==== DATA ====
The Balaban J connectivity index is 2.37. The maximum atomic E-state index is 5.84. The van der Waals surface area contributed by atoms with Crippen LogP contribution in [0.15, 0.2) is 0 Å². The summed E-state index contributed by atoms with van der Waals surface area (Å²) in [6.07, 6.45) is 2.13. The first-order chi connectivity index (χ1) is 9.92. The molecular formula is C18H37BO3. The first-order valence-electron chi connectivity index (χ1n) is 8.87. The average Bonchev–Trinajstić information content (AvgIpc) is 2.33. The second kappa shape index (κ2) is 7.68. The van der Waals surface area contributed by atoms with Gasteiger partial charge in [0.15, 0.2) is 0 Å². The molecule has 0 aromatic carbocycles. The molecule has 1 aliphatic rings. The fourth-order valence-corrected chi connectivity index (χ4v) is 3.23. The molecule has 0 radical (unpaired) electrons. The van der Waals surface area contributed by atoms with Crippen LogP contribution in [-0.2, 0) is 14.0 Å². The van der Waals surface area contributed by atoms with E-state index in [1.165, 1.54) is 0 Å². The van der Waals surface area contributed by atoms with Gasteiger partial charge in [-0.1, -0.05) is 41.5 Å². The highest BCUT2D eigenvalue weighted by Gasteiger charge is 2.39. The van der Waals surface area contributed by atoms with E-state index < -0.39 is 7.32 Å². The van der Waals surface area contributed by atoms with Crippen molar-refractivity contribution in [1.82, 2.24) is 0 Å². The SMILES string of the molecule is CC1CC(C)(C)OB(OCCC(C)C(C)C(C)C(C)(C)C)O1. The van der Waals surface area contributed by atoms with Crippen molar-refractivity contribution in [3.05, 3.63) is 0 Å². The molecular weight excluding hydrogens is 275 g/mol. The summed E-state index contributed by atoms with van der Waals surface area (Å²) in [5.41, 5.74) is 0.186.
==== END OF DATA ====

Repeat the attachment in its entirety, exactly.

The Balaban J connectivity index is 2.37. The maximum atomic E-state index is 5.84. The van der Waals surface area contributed by atoms with Crippen LogP contribution in [0.15, 0.2) is 0 Å². The summed E-state index contributed by atoms with van der Waals surface area (Å²) in [6.07, 6.45) is 2.13. The first-order chi connectivity index (χ1) is 9.92. The molecular formula is C18H37BO3. The first-order valence-electron chi connectivity index (χ1n) is 8.87. The average Bonchev–Trinajstić information content (AvgIpc) is 2.33. The second kappa shape index (κ2) is 7.68. The van der Waals surface area contributed by atoms with Gasteiger partial charge in [0.15, 0.2) is 0 Å². The molecule has 0 aromatic carbocycles. The molecule has 1 aliphatic rings. The fourth-order valence-corrected chi connectivity index (χ4v) is 3.23. The molecule has 0 radical (unpaired) electrons. The van der Waals surface area contributed by atoms with Crippen LogP contribution in [-0.2, 0) is 14.0 Å². The van der Waals surface area contributed by atoms with E-state index in [1.165, 1.54) is 0 Å². The van der Waals surface area contributed by atoms with Gasteiger partial charge in [-0.1, -0.05) is 41.5 Å². The highest BCUT2D eigenvalue weighted by Gasteiger charge is 2.39. The van der Waals surface area contributed by atoms with E-state index < -0.39 is 7.32 Å². The van der Waals surface area contributed by atoms with Crippen molar-refractivity contribution in [1.82, 2.24) is 0 Å². The SMILES string of the molecule is CC1CC(C)(C)OB(OCCC(C)C(C)C(C)C(C)(C)C)O1. The van der Waals surface area contributed by atoms with Crippen molar-refractivity contribution in [3.05, 3.63) is 0 Å². The molecular weight excluding hydrogens is 275 g/mol. The summed E-state index contributed by atoms with van der Waals surface area (Å²) in [5.41, 5.74) is 0.186.